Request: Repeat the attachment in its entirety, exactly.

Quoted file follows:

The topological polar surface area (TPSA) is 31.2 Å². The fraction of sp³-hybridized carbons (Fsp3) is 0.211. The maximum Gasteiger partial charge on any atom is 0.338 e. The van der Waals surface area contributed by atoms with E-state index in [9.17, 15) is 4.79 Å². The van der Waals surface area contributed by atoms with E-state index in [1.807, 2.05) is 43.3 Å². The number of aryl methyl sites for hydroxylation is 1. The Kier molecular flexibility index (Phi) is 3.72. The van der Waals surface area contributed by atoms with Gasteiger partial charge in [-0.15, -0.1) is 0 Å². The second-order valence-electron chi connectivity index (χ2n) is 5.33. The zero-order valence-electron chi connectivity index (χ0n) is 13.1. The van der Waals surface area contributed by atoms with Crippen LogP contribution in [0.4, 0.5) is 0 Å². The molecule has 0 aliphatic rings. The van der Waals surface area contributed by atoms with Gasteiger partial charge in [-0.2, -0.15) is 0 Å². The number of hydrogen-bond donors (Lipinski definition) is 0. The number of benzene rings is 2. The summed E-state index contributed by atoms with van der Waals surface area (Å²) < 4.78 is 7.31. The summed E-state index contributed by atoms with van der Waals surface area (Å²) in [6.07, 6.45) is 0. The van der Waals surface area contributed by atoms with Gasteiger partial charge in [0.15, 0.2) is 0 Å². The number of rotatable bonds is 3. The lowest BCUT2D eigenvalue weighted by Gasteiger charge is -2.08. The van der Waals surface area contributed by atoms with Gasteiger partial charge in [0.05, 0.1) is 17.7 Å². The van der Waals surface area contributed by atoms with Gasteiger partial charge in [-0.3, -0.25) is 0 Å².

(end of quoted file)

The topological polar surface area (TPSA) is 31.2 Å². The fraction of sp³-hybridized carbons (Fsp3) is 0.211. The maximum Gasteiger partial charge on any atom is 0.338 e. The van der Waals surface area contributed by atoms with E-state index in [9.17, 15) is 4.79 Å². The van der Waals surface area contributed by atoms with E-state index in [1.807, 2.05) is 43.3 Å². The number of aryl methyl sites for hydroxylation is 1. The Kier molecular flexibility index (Phi) is 3.72. The van der Waals surface area contributed by atoms with Gasteiger partial charge in [-0.15, -0.1) is 0 Å². The second-order valence-electron chi connectivity index (χ2n) is 5.33. The zero-order valence-electron chi connectivity index (χ0n) is 13.1. The van der Waals surface area contributed by atoms with Crippen LogP contribution in [0.4, 0.5) is 0 Å². The molecule has 0 aliphatic rings. The van der Waals surface area contributed by atoms with Gasteiger partial charge in [-0.2, -0.15) is 0 Å². The number of hydrogen-bond donors (Lipinski definition) is 0. The number of benzene rings is 2. The summed E-state index contributed by atoms with van der Waals surface area (Å²) < 4.78 is 7.31. The summed E-state index contributed by atoms with van der Waals surface area (Å²) in [6.07, 6.45) is 0. The van der Waals surface area contributed by atoms with Gasteiger partial charge in [0.15, 0.2) is 0 Å². The number of rotatable bonds is 3. The lowest BCUT2D eigenvalue weighted by Gasteiger charge is -2.08. The van der Waals surface area contributed by atoms with Gasteiger partial charge in [0.05, 0.1) is 17.7 Å². The van der Waals surface area contributed by atoms with Gasteiger partial charge in [-0.3, -0.25) is 0 Å².